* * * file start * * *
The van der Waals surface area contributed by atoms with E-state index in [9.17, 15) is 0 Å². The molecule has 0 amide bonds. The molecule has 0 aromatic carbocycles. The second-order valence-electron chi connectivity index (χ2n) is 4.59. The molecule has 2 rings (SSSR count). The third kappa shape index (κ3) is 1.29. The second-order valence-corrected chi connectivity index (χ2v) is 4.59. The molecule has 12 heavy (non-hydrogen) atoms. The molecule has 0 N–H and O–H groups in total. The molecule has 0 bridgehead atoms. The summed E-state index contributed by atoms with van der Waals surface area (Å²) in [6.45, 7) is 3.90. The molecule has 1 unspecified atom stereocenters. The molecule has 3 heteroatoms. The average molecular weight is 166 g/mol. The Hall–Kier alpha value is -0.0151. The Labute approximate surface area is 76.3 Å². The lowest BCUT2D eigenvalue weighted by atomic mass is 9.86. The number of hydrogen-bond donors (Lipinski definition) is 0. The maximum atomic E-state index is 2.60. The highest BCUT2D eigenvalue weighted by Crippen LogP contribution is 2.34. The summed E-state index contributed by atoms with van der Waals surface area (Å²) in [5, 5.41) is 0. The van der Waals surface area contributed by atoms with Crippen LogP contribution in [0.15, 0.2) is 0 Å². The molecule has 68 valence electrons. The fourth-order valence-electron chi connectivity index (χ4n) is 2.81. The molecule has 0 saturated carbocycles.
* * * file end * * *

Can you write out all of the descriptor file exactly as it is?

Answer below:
The van der Waals surface area contributed by atoms with E-state index in [9.17, 15) is 0 Å². The molecule has 0 amide bonds. The molecule has 0 aromatic carbocycles. The second-order valence-electron chi connectivity index (χ2n) is 4.59. The molecule has 2 rings (SSSR count). The third kappa shape index (κ3) is 1.29. The second-order valence-corrected chi connectivity index (χ2v) is 4.59. The molecule has 12 heavy (non-hydrogen) atoms. The molecule has 0 N–H and O–H groups in total. The molecule has 0 bridgehead atoms. The summed E-state index contributed by atoms with van der Waals surface area (Å²) in [6.45, 7) is 3.90. The molecule has 1 unspecified atom stereocenters. The molecule has 3 heteroatoms. The average molecular weight is 166 g/mol. The Hall–Kier alpha value is -0.0151. The Labute approximate surface area is 76.3 Å². The lowest BCUT2D eigenvalue weighted by atomic mass is 9.86. The number of hydrogen-bond donors (Lipinski definition) is 0. The maximum atomic E-state index is 2.60. The highest BCUT2D eigenvalue weighted by Crippen LogP contribution is 2.34. The summed E-state index contributed by atoms with van der Waals surface area (Å²) in [5, 5.41) is 0. The van der Waals surface area contributed by atoms with Crippen LogP contribution in [0.15, 0.2) is 0 Å². The molecule has 68 valence electrons. The fourth-order valence-electron chi connectivity index (χ4n) is 2.81. The molecule has 0 saturated carbocycles.